A 28-year-old woman who is just 2ft 8in (83cm) tall fears she will never get married because is mistaken for a toddler.
Santosh Kumari, from a remote village in Madhya Pradesh, India, is smaller than the average four-year-old because of her extreme case of dwarfism.
Strangers mistake Miss Kumari, who is a tailor, for a preschooler because of her tiny limbs and pint-sized frame.
Villagers adore her, but she feels left out and desires a companion - even though she has accepted it will never happen.
Miss Kumari said: 'I have accepted my fate. I understand I cannot grow tall anymore or get married.
'All I want is to continue living happily and hone my stitching skills so I can one day open a shop. At the moment I stitch at home but I want to start a shop someday.'
Speaking to local journalists, Miss Kumari added: 'Everyone loves me in the village. I don't have to face criticism.
'There were children who would at times mock at me or call me by names when I was young. But now everyone talks to me politely and respects me for my being.
'They come to me for designing clothes and discussing the latest fashion. I enjoy all the attention but I do not have many friends.
'Most of the women in the village who are of my age are either married or about to get married but I know I can never feel that happiness.
'I miss a companion in my life but have no hopes of finding one ever. I am too short and no one wants to marry me.'
Miss Kumari's desperation is palpable also because her younger brother Mahavir Meena, 23, is a married man with one child.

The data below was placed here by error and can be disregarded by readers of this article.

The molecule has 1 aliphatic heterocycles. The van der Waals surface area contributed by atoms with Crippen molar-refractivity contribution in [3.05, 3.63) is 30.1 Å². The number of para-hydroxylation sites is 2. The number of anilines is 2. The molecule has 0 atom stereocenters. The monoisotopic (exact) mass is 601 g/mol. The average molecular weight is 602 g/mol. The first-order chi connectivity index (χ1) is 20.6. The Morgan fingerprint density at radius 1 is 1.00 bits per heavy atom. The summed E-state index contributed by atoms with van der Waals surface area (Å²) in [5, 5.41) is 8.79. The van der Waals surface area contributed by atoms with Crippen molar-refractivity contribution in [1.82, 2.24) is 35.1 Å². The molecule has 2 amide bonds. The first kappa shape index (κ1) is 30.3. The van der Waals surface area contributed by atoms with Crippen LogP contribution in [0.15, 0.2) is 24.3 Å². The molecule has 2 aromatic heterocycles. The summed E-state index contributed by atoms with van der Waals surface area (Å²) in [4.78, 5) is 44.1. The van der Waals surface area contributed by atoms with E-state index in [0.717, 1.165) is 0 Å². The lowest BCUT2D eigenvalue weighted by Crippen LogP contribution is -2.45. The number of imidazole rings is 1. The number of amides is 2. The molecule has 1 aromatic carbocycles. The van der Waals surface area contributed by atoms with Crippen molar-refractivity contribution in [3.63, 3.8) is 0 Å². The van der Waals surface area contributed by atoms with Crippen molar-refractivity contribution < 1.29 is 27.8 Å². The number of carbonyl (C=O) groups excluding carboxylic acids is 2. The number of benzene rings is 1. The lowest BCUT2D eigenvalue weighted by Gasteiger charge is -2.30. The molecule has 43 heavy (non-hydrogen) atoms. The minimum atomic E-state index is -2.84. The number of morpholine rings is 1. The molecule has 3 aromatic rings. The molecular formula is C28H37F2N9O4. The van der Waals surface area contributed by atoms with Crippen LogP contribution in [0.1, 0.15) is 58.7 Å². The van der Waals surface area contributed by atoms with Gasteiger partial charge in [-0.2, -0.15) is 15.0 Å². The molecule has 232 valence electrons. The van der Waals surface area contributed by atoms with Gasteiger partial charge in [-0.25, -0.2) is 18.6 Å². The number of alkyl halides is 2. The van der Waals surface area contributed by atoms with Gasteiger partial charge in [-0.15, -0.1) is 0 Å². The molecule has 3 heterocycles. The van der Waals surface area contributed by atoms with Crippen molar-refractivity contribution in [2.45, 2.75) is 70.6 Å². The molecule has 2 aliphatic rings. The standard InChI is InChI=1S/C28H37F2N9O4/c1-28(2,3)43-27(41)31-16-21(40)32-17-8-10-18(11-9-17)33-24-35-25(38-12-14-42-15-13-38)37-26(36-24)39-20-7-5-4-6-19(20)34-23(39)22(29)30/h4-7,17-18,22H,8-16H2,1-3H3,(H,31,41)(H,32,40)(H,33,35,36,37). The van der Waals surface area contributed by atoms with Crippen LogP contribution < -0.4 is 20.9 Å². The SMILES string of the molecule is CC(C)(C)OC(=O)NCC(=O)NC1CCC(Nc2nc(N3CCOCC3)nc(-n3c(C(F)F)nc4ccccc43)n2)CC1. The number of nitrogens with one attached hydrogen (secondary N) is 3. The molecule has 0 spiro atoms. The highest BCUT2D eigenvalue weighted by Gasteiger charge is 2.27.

For a community where elder sisters are married off first, Mr Meena senses her pain.
The casual labourer who works in farms has tried finding a match for his sister, but no-one was keen on marrying her after hearing about her height.
Mr Meena said: 'She is a fantastic woman and can do everything on her own. She doesn't rely on us for anything.
'She is a wonderful tailor and makes beautiful clothes. It was only her determination and zeal for life that she learnt stitching on her own and now earns for herself.
'We have tried looking for a suitor for her but no one comes forward because of her height.
'Now we don't bother about finding a man for her. She lives an independent life and we are happy to have her.'
Miss Kumari was born a healthy child and grew normally until the age of three. But her family said she stopped growing once she started walking.
Mr Meena, who makes just $9 a day, said: 'She was like any other child. Healthy and grew normally but when she started walking her growth stopped.
'For first few years we thought she has a slow growth and did not worry much because she was playing and eating properly.
'After she turned ten, we started worrying because she hadn't grown even an inch taller.
'We had consulted a lot of local doctors but they recommended us to take her to big hospitals in cities for treatment.
'But we have no money and somehow make our ends meet. Big doctors will ask for a lot of fee that we cannot afford.'
With time and no treatment Miss Kumari has accepted herself and doesn't wish to see any more doctors.
Her only worry is to live healthy so she can continue stitching dresses and living an independent life in absence of a spouse to look after her.
WHAT IS DWARFISM?
Restricted growth, sometimes known as dwarfism, is a condition characterised by short stature.
There are two main types of restricted growth:
Proportionate short stature (PSS) – a general lack of growth, where the length of the trunk and limbs are in proportion
Disproportionate short stature (DSS) – where the limbs are shorter or out of proportion with other parts of the body
As well as having short stature, some people with restricted growth also have other physical problems, such as bowed legs or an unusually curved spine.
However, most people don't have any other serious problems. They can often live a relatively normal life and have a normal life expectancy.